Sionnach a Foxy Story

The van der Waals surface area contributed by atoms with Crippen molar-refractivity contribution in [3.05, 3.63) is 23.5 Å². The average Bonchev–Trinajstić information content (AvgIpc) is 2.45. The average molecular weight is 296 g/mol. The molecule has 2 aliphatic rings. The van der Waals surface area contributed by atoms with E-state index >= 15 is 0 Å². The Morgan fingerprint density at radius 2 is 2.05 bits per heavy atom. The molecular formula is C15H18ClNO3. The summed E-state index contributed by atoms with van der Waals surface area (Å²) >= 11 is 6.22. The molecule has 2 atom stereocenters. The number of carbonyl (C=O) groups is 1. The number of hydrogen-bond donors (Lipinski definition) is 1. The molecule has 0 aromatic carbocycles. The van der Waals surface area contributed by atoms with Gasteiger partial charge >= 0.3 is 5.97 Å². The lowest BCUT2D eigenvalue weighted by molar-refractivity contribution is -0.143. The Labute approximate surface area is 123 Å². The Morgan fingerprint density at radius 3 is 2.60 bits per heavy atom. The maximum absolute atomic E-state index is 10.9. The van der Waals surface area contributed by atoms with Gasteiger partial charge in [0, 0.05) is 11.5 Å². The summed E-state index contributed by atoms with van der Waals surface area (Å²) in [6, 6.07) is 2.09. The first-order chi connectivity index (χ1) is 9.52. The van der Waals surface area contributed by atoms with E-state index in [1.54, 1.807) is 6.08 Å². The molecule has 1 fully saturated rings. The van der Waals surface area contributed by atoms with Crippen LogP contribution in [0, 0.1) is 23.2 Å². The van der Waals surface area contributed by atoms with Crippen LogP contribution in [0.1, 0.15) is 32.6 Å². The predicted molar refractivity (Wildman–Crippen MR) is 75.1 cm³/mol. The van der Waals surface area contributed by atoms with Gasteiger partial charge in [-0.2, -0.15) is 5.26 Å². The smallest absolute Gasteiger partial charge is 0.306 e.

We have cousins all over the country. They’re in towns, villages and on the mountain tops, but we know we’re water babies and just love the life we share here on the Royal. Oh, I better give it it’s full name while I introduce myself to you! It’s the ‘Royal Canal’ and we’re here nearly 228 years. Not me, you know I’m not 228 years old, can you imagine what I’d be like if I was! I made a promise to Mick that I’d tell you about the new path the day it was officially opened. Of course, we’d had sneak previews all along as we joined the men working, even though some didn’t know we were about, as we can be there but not seen. It’s our coat I think, it can change colour and you’d think we were part of the verge grasses that line the banks. Now what did Mick tell me about the grass here? Ah yes, there’s 143 types of plant species, all in one grass verge area. He said that it’s the same the whole way along the canal except in one spot where there are 221 species. I must arrange to visit there with the cubs. Some of our neighbours love the taste of the exotic grasses and marshy plants. The tufted duck told me that he loves the sweet nettles as does the beetle, so the duck sends him packing to plainer plants when he’s about. Mick introduced himself the first time we met. I remember he saw me under the hedgerow looking out at him and laughing gently he said: “Well hello there little Sionnach. I’m Mick the man. You’ll get to know me because I’m going to be here making a lovely new greenway from here to Mullingar. You’re welcome to join me each day.” I watched as each lock was done and we chatted about it every evening as he closed up his tools for the day. Barrows, shovels, mixers, and picks. Then there were all the noisy ones and he pointed to my ears and said, “You better cover those from the din for a little while”. I’m just back from my evening stroll and what glories there are along the greenway. There are families strolling, people cycling, and of course the fishermen, rods all cast and quietly chatting. The birds were of course vying with one another as to who’s the best soprano or baritone when in all honesty it’s probably us foxes who can hold a note better than any! I saw a long barge tonight, green and red. She was heading from Enfield to Kilcock. The train passed and hooted ‘hello’ to them. I overheard Freddie, the elder fox, say that the next time he has to pop down to visit his sister Flora in Mullingar he’s going to hitch a lift on a barge, as his arthritic knee is playing up. I think he means ‘stowaway’ and he really should be careful. I’ll ask Mick when he’s back to check the greenway, for advice about Freddie. He’ll see us right. It’s a great place with its wildflowers, tall grasses, trees that have been growing in the surrounding fields, years before any of us were born, such is their majestic standing. They have a crown of diamonds glinting in the sun. Gentle waters that hug the sides of the canal and if you look carefully, you’ll see little fishes and frogs playing there. If you see me say ‘Hello Sionnach’ and I’ll wiggle my tail three times for “Great to see you, mind how you go and same time tomorrow”. PS: If you have an apple, just saying, “I’m partial to a juicy apple”!!